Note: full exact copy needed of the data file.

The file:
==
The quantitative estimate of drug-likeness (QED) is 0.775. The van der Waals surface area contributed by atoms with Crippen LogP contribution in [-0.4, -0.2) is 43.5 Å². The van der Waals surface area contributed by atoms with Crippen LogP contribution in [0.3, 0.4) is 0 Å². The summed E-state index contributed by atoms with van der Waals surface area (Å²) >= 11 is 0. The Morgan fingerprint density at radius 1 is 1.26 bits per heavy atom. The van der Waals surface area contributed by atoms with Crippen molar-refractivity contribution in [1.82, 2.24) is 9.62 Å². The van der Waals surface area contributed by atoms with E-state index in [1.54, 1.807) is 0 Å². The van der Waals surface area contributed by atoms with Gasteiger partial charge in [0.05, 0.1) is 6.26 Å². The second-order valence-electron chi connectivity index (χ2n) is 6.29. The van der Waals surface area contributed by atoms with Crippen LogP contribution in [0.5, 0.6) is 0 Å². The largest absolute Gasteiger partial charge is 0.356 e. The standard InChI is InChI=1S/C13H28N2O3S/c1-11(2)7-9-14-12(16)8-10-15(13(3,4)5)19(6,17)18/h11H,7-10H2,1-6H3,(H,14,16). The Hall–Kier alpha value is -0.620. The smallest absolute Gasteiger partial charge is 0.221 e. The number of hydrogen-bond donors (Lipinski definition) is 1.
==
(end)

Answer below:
The quantitative estimate of drug-likeness (QED) is 0.775. The van der Waals surface area contributed by atoms with Crippen LogP contribution in [-0.4, -0.2) is 43.5 Å². The van der Waals surface area contributed by atoms with Crippen LogP contribution in [0.3, 0.4) is 0 Å². The summed E-state index contributed by atoms with van der Waals surface area (Å²) >= 11 is 0. The Morgan fingerprint density at radius 1 is 1.26 bits per heavy atom. The van der Waals surface area contributed by atoms with Crippen molar-refractivity contribution in [1.82, 2.24) is 9.62 Å². The van der Waals surface area contributed by atoms with E-state index in [1.54, 1.807) is 0 Å². The van der Waals surface area contributed by atoms with Gasteiger partial charge in [0.05, 0.1) is 6.26 Å². The second-order valence-electron chi connectivity index (χ2n) is 6.29. The van der Waals surface area contributed by atoms with Crippen LogP contribution in [0.5, 0.6) is 0 Å². The largest absolute Gasteiger partial charge is 0.356 e. The standard InChI is InChI=1S/C13H28N2O3S/c1-11(2)7-9-14-12(16)8-10-15(13(3,4)5)19(6,17)18/h11H,7-10H2,1-6H3,(H,14,16). The Hall–Kier alpha value is -0.620. The smallest absolute Gasteiger partial charge is 0.221 e. The number of hydrogen-bond donors (Lipinski definition) is 1.